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Profile of a Photographer: Lina Skukauskė

by Hannah Shaffer | October 22, 2014

lina skukauske interview

In this NoD series, we interview distinguished artists and designers to explore their work and uncover the secrets of their creative process.

Lina Skukauskė is a freelance lifestyle and hospitality photographer with a passion for telling visual stories. Born in Lithuania, Lina is currently living and working in Munich, Germany. When she’s not shooting and editing photos, you can find her running, exploring the great outdoors, dreaming up creative vegetarian cuisine, or enjoying the warmth of her sunny balcony with her two Cornish Rex cats and a cup of jasmine tea.

Lina, Thanks for your time! It’s great to be able to talk with you about your passion for photography.

A lot of our readers are aspiring designers, or are just starting out in art and design careers. Can you talk a little bit about how you got your start in photography? At what point did you decide to “go pro?”

Thank you for having me here! Actually, I never planned to be a photographer. My interest in photography started when I was about 16, but it was nothing serious; I just played with my parents’ simple camera and at that time I was more interested in drawing.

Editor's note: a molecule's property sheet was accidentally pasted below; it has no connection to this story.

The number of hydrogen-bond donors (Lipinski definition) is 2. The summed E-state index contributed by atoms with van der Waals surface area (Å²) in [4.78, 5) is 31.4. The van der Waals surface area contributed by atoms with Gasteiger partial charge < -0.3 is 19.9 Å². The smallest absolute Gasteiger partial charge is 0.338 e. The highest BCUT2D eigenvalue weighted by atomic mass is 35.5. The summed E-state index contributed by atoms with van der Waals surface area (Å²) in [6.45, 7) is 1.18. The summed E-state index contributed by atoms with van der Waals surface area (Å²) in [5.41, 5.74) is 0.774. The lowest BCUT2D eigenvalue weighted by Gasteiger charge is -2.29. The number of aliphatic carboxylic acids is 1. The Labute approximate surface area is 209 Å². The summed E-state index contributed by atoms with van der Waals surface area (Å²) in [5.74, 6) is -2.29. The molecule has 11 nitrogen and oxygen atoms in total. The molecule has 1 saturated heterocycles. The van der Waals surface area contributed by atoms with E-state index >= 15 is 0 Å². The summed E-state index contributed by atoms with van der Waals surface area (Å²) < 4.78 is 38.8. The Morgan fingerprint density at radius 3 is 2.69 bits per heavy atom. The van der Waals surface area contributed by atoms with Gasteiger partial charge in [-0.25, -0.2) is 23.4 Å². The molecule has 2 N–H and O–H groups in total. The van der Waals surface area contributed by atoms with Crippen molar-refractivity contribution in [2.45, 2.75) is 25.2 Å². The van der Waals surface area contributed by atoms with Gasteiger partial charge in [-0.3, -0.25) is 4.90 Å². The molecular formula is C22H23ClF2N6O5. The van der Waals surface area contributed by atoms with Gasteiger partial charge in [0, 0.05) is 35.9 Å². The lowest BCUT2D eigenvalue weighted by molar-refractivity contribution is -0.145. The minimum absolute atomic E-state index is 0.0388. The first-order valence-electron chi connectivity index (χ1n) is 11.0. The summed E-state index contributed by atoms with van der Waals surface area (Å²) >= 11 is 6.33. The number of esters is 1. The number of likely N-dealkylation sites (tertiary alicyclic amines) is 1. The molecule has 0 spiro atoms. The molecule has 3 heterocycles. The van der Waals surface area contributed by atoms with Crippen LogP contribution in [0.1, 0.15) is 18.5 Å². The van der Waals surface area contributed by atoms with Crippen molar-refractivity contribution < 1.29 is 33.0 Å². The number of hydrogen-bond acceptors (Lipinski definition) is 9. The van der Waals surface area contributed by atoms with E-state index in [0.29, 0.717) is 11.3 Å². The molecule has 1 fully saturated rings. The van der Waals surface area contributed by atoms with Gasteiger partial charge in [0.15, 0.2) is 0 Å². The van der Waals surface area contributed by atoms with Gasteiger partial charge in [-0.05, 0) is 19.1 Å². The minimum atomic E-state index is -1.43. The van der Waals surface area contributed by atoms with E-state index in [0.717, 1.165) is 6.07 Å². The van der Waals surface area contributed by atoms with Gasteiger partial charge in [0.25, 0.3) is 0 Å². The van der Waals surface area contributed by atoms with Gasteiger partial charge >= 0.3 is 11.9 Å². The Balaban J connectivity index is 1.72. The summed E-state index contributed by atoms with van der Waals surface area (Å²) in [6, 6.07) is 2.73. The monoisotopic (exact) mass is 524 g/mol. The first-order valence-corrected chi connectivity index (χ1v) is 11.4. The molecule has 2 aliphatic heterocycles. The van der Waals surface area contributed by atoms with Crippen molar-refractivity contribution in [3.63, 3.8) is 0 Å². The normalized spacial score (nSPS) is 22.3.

The big reason why photography seemed interesting for me was the works I found online. I remember how I used to look at works on deviantART or Flickr and at that time I had no idea how they created those wonderful photos—it kind of seemed like magic to me. I studied graphic design in Denmark and we had a short introductory class in photography, and then I started to better understand how to take and edit images.

One day I found the Cuba Gallery website (they teach about Lightroom) and I made a decision that I MUST master this. So I bought a DSLR camera, started practicing, and really enjoyed it—the possibility to tell stories, to inspire people, to share my vision. I still hadn’t planned on this being a career, but as I got better I started getting clients. The “pro” part I think is when you understand that photography is not only about pretty pictures and what YOU like to do; you must also constantly learn and improve, figure out the “business” part of it (which is huge), and learn about your clients and how you can help them.

Much of your professional work is focused around hospitality and lifestyle photography. Can you describe this type of photography? How did you come to connect with the hospitality and lifestyle industry?